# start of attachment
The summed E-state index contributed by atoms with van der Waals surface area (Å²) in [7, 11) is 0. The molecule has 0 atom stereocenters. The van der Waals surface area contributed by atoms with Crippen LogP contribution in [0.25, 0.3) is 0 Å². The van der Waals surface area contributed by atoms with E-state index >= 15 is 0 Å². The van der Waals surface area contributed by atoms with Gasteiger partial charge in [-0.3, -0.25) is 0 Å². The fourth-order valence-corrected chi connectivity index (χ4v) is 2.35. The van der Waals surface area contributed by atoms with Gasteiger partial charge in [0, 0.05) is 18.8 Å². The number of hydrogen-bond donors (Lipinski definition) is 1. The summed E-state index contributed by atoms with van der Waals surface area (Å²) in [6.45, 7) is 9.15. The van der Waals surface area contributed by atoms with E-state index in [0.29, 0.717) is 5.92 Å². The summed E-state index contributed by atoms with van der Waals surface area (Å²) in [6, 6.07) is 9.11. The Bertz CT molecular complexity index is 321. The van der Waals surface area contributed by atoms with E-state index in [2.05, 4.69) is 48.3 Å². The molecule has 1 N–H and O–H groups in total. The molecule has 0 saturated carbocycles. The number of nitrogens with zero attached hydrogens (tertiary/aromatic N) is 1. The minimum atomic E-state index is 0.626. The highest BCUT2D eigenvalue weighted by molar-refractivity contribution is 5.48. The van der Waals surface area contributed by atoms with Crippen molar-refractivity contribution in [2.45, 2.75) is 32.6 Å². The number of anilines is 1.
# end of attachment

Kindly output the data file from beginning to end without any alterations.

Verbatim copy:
The summed E-state index contributed by atoms with van der Waals surface area (Å²) in [7, 11) is 0. The molecule has 0 atom stereocenters. The van der Waals surface area contributed by atoms with Crippen LogP contribution in [0.25, 0.3) is 0 Å². The van der Waals surface area contributed by atoms with E-state index >= 15 is 0 Å². The van der Waals surface area contributed by atoms with Gasteiger partial charge in [-0.3, -0.25) is 0 Å². The fourth-order valence-corrected chi connectivity index (χ4v) is 2.35. The van der Waals surface area contributed by atoms with Gasteiger partial charge in [0, 0.05) is 18.8 Å². The number of hydrogen-bond donors (Lipinski definition) is 1. The summed E-state index contributed by atoms with van der Waals surface area (Å²) in [6.45, 7) is 9.15. The van der Waals surface area contributed by atoms with E-state index in [0.29, 0.717) is 5.92 Å². The summed E-state index contributed by atoms with van der Waals surface area (Å²) in [6, 6.07) is 9.11. The Bertz CT molecular complexity index is 321. The van der Waals surface area contributed by atoms with E-state index in [2.05, 4.69) is 48.3 Å². The molecule has 1 N–H and O–H groups in total. The molecule has 0 saturated carbocycles. The number of nitrogens with zero attached hydrogens (tertiary/aromatic N) is 1. The minimum atomic E-state index is 0.626. The highest BCUT2D eigenvalue weighted by molar-refractivity contribution is 5.48. The van der Waals surface area contributed by atoms with Crippen molar-refractivity contribution in [2.45, 2.75) is 32.6 Å². The number of anilines is 1.